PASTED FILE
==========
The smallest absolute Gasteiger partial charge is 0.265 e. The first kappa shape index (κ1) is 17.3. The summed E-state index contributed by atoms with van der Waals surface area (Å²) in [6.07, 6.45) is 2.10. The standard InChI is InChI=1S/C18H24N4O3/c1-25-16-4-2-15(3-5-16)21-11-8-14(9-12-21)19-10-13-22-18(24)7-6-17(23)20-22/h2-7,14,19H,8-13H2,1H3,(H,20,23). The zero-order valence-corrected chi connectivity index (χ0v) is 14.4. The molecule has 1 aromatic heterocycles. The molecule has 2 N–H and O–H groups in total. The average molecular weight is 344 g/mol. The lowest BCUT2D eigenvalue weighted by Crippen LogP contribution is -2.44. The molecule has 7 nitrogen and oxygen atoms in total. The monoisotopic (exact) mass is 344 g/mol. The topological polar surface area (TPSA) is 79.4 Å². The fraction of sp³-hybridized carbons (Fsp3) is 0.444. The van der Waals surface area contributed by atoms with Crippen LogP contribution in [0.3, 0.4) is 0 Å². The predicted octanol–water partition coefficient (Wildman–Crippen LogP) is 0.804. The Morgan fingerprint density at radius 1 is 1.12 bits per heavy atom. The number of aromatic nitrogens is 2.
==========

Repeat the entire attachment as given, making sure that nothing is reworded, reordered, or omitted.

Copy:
The smallest absolute Gasteiger partial charge is 0.265 e. The first kappa shape index (κ1) is 17.3. The summed E-state index contributed by atoms with van der Waals surface area (Å²) in [6.07, 6.45) is 2.10. The standard InChI is InChI=1S/C18H24N4O3/c1-25-16-4-2-15(3-5-16)21-11-8-14(9-12-21)19-10-13-22-18(24)7-6-17(23)20-22/h2-7,14,19H,8-13H2,1H3,(H,20,23). The zero-order valence-corrected chi connectivity index (χ0v) is 14.4. The molecule has 1 aromatic heterocycles. The molecule has 2 N–H and O–H groups in total. The average molecular weight is 344 g/mol. The lowest BCUT2D eigenvalue weighted by Crippen LogP contribution is -2.44. The molecule has 7 nitrogen and oxygen atoms in total. The monoisotopic (exact) mass is 344 g/mol. The topological polar surface area (TPSA) is 79.4 Å². The fraction of sp³-hybridized carbons (Fsp3) is 0.444. The van der Waals surface area contributed by atoms with Crippen LogP contribution in [0.3, 0.4) is 0 Å². The predicted octanol–water partition coefficient (Wildman–Crippen LogP) is 0.804. The Morgan fingerprint density at radius 1 is 1.12 bits per heavy atom. The number of aromatic nitrogens is 2.